Bush And The Right: The Dysfunctional Slobber
Is anyone surprised by this?
The live, 25-minute interview that Rush Limbaugh just conducted with George W. Bush was, not surprisingly, marked by excessive flattery and deference and a complete lack of follow-up questions. If anything, it resembled the weekly radio show of a college football coach, in which a professional-sounding host is paid to good-naturedly lob softballs and never -- ever -- offend the interview subject.
The closest Rush came to putting the former president on the spot was his response to Bush's defense of his "comprehensive immigration reform" initiative (a term that Rush himself, perhaps for the first time ever, used without sarcasm). "Many people," Limbaugh told Bush, "thought the Democrats wanted to register these people as new Democrat voters." Bush said he was aware of this but that he thought comprehensive reform was "good policy" anyway.
If there was one dominant theme in Limbaugh's questions, it was the mean-spiritedness of "the Democrat Party" -- and the admirable, almost superhuman restraint that Bush has shown in not lashing back at his foes.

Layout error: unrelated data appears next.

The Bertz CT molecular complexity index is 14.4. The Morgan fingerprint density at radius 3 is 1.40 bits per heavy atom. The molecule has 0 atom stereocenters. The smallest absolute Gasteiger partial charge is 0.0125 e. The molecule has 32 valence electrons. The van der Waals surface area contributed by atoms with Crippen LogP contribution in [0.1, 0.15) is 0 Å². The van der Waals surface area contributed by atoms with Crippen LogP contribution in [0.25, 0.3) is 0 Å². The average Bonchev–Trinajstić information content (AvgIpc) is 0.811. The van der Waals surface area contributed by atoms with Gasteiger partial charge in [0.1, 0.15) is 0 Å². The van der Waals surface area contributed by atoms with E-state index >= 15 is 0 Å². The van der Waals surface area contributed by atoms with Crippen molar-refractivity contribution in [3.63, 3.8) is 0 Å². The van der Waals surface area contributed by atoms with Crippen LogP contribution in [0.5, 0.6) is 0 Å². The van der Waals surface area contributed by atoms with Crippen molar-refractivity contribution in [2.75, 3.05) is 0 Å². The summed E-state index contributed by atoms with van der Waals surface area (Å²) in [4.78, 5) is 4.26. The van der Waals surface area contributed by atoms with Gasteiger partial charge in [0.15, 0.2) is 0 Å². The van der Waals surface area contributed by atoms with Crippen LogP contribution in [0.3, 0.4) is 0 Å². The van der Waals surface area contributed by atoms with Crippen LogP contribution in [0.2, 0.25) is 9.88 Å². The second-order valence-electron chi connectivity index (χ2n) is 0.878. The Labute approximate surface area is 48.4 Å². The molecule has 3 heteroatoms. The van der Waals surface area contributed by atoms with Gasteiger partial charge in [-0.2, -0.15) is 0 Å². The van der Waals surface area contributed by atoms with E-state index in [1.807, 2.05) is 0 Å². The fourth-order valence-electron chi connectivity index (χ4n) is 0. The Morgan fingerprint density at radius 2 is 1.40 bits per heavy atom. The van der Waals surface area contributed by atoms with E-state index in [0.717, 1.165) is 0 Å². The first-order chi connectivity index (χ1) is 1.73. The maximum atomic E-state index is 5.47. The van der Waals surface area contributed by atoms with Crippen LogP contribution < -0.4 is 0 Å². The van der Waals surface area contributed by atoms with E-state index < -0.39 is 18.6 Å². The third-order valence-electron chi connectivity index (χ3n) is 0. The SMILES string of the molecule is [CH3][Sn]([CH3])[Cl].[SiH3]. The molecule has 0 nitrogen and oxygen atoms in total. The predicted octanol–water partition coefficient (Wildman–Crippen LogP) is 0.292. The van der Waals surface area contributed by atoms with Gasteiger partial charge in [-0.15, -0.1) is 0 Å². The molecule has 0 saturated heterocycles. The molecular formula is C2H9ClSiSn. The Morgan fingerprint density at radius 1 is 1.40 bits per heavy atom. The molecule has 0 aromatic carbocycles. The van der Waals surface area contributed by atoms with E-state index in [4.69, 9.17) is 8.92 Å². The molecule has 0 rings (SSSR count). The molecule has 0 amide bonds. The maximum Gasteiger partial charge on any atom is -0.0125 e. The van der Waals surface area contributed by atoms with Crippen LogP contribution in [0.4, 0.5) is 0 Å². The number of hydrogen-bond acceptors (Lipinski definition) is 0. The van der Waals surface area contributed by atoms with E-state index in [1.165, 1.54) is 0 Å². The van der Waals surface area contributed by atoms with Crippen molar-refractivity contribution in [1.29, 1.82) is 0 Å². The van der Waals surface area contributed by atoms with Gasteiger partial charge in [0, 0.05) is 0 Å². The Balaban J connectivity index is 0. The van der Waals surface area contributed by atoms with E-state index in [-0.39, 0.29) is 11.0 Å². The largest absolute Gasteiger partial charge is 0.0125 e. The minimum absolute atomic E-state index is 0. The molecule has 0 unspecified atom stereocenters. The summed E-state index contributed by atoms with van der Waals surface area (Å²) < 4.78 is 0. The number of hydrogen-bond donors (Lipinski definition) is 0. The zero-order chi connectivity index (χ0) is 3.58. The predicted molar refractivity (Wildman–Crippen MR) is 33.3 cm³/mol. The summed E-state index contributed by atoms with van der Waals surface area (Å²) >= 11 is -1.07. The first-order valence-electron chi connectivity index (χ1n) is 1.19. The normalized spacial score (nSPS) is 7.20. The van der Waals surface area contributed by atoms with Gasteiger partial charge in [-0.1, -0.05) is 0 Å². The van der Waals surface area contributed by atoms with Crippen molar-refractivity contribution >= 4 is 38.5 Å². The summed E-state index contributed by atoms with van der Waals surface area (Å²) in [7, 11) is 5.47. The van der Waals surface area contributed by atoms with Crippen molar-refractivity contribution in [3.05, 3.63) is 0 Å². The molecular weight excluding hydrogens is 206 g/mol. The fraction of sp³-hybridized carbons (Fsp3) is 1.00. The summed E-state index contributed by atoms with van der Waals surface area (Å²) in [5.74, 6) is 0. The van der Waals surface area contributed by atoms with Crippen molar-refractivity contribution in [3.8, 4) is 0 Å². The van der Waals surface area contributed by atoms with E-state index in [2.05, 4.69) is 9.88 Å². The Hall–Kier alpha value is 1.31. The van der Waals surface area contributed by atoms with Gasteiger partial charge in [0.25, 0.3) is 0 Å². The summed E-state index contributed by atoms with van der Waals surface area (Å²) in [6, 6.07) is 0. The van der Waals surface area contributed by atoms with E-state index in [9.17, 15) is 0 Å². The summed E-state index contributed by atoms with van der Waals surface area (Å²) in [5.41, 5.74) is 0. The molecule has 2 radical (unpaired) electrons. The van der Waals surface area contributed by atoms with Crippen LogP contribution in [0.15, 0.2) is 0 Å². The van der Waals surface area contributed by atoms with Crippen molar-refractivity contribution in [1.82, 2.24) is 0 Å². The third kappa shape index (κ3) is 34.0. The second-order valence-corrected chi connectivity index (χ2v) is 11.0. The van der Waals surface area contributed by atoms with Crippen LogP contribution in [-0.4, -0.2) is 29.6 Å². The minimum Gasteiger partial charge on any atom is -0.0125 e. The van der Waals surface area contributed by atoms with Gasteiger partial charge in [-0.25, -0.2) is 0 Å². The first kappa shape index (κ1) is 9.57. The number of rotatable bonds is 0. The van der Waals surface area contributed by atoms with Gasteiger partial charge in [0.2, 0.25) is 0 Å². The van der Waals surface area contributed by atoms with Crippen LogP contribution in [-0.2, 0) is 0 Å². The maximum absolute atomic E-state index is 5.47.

The interview encapsulates the conservative incoherence of the past ten years. Their partisanship made them - for the most part - blind to Bush's attack on real conservatism in his presidency. The fiscal catastrophe, the "deficits-don't-matter" lunacy, the off-budget nation-building endless wars, the budget-busting Medicare entitlement, the executive power supremacy, the descent into war crimes: all of this violated core conservative principles, and, even now, the alleged guardian of such principles, Rush Limbaugh, slobbers pathetically in front of a president he should have been debunking from the get-go.
(Photo: Tom Pennington/Getty.)